That "traditional approach" requires the Board to demonstrate (1) no adequate remedy at law, (2) irreparable harm in the absence of an injunction exceeding the irreparable harm the other side will suffer if the injunction issues, (3) a reasonable likelihood of winning on the merits, and (4) harm to the public interest stemming from the injunction that is tolerable in light of the benefits achieved by the relief. Id. at 490 n.3. Pioneer Press also indicates that district courts should especially bear in mind the effect on the public interest in determining whether or not to grant a § 10(j) injunction. See id. at 491.

 As stated above, however, this court is not now deciding whether or not to grant injunctive relief. Local 707 NPWU's motion to dismiss introduces an additional layer of analytic complexity. This court is deciding whether the face of the complaint alleges facts which, if assumed to be true, are sufficient to entitle the Board to the relief it requests. In other words, this court is merely checking to see whether the facts alleged in the Board's petition meet the traditional standard for an injunction. It is not checking whether the Board in fact has a likelihood of prevailing at the administrative hearing or in fact meets the other requirements of a § 10(j) injunction.

 Discussion

 A. Review of Facts2

 The Board's petition alleges that both before and after October 5, 1990, Produce, Fresh & Frozen Fruits and Vegetables, Fish, Butter, Eggs, Cheese, Poultry, Florist, Nursery, Landscape & Allied Employees, Drivers, Chauffeurs, Warehousemen & Helpers Union Local 703, International Brotherhood of Teamsters, Chauffeurs, Warehousemen and Helpers of America, AFL-CIO (hereinafter "Teamsters Local 703") was designated the exclusive collective-bargaining representative of two classifications of Dominick's workers. *fn3" The petition also alleges that until October 5, 1990, Dominick's recognized Teamsters Local 703 as the exclusive collective-bargaining representative. That recognition has been embodied in successive collective-bargaining agreements, the most recent of which were effective by their terms from January 1, 1987 through March 31, 1987 and were thereafter extended by amendments until March 31, 1996.

 The Board's petition alleges further that on or about October 5, 1990, Dominick's withdrew its recognition of Teamsters Local 703 as the exclusive collective-bargaining representative and since that date has refused to bargain with Teamsters Local 703. At the same time, Dominick's granted recognition to and bargained with Local 707 NPWU as the exclusive collective-bargaining representative. The Board also alleges that Local 707 NPWU did not represent an uncoerced majority of employees at the time that Dominick's allegedly dumped Teamsters Local 703 and began to bargain instead with Local 707 NPWU.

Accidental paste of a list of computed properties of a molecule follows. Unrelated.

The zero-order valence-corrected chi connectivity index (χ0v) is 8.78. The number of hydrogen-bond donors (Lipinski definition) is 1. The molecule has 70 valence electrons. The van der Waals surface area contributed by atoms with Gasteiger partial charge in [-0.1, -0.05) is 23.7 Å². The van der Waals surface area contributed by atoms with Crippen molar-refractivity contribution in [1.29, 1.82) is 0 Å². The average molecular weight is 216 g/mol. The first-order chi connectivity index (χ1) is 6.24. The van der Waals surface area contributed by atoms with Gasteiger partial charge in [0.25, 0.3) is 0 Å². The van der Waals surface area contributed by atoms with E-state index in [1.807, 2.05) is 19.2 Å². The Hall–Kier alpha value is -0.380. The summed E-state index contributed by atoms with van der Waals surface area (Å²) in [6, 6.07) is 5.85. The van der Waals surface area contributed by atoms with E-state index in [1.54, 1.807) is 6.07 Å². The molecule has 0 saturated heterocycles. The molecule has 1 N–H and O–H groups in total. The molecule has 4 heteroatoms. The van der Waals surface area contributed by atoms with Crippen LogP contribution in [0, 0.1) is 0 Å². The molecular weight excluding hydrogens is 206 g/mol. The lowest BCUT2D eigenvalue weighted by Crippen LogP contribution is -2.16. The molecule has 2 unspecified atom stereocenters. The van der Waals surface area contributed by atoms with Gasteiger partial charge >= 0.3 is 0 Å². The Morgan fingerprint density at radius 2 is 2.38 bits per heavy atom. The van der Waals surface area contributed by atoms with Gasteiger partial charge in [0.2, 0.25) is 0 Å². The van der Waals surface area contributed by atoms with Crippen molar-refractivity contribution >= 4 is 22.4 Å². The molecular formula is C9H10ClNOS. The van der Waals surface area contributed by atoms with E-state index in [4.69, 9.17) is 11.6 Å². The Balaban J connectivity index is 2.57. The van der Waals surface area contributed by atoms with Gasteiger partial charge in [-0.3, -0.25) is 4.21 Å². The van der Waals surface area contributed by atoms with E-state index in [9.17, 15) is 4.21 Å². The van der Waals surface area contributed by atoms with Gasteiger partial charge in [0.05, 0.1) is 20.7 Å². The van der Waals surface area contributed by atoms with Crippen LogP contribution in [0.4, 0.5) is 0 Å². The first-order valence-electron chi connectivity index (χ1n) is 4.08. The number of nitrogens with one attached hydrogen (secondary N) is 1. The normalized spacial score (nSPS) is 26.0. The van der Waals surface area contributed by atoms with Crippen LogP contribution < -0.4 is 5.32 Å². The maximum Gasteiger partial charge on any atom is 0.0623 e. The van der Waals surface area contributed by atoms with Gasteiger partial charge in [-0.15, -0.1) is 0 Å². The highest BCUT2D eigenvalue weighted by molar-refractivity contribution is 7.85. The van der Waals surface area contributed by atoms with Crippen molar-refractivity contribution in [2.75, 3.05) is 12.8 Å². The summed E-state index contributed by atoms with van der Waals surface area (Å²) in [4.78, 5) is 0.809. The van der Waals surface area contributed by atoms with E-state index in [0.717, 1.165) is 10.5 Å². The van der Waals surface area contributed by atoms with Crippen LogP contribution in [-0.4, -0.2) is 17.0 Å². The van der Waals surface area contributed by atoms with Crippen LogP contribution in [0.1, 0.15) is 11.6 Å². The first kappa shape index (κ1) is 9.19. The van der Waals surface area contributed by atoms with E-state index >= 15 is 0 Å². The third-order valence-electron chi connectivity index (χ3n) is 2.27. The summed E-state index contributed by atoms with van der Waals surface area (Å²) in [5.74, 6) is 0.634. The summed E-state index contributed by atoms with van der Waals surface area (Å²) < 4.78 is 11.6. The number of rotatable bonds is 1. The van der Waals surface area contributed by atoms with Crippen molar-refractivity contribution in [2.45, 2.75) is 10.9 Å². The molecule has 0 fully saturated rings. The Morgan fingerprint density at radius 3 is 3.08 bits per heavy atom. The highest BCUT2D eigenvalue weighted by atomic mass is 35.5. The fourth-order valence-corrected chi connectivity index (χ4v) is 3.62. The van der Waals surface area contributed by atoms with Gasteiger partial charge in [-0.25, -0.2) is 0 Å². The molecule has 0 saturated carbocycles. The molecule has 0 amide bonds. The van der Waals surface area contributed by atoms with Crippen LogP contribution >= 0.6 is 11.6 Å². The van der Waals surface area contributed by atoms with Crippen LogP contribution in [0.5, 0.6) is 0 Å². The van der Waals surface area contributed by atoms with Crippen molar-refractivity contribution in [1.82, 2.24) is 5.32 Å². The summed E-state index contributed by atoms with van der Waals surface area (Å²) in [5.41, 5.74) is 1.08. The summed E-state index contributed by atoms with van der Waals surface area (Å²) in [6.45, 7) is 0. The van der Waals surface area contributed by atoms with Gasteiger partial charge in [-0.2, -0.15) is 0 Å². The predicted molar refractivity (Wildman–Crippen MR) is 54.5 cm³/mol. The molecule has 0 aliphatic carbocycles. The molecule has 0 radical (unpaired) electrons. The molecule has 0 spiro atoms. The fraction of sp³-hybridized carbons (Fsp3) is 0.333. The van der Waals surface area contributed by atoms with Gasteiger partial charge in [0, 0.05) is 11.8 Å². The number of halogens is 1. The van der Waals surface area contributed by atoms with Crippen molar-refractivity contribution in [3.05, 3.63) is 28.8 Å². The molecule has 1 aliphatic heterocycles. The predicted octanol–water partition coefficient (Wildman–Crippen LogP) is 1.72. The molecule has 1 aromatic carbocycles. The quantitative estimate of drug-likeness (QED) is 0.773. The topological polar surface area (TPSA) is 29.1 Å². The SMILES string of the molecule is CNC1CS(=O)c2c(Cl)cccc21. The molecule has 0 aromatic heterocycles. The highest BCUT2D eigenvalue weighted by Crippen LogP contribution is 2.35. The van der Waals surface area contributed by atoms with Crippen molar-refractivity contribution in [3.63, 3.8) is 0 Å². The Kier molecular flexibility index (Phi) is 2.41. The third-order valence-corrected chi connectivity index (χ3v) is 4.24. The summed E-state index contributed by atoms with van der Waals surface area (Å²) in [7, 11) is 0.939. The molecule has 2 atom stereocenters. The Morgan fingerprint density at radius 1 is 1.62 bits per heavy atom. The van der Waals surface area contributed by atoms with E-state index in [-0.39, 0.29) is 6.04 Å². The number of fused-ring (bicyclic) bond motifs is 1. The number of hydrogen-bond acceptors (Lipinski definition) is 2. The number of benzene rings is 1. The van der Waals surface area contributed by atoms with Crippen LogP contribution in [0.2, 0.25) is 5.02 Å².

In addition, the Board alleges its belief that in the absence of the issuance of a § 10(j) injunction, Dominick's will persist in recognizing Local 707 NPWU as the exclusive bargaining agent and that they will continue to bargain during the pendency of the administrative proceedings. The effect of a denial of injunctive relief will allegedly be the improper ouster of a representative union, the entrenchment of a minority union in its place and the consequential abrogation of employee freedom of choice in selecting a bargaining representative. The Board further alleges that a denial of injunctive relief will also cause employee support for Teamsters Local 703 to erode. The Board fears that Dominick's would then reap an improper benefit from its unlawful conduct by undermining employee support for Teamsters Local 703 and thereby impairing that union's ability to negotiate future contracts and otherwise to represent its members. By the same token, the Board alleges that a denial of injunctive relief and the weakening of Teamsters Local 703 would restrain employees from exercising rights protected by the Act, such as engaging in union or other protected concerted activities.

 Based on the foregoing factual allegations, the Board seeks comprehensive injunctive relief, presently described in part. Its petition requests that this court issue an order enjoining Dominick's from recognizing Local 707 NPWU as the exclusive collective-bargaining representative (unless and until it is certified by the Board), from bargaining with Local 707 NPWU and from giving it any "unlawful" assistance. The Board's petition also requests an order requiring Dominick's to recognize Teamsters Local 703 as the exclusive collective-bargaining representative and requiring Dominick's to, upon request, bargain in good faith with Teamsters Local 703. In addition, the petition requests an order requiring Dominick's to comply with the terms of all extant collective bargaining agreements with Teamsters Local 703.

 The Board also seeks an order restraining Local 707 NPWU's conduct. The petition requests that this court enjoin Local 707 NPWU from continuing to accept recognition from Dominick's as the exclusive collective-bargaining representative and from accepting "unlawful" assistance from Dominick's. The petition also requests an order requiring Local 707 NPWU to suspend its exclusive representation unless and until certified by the Board.

 B. Analysis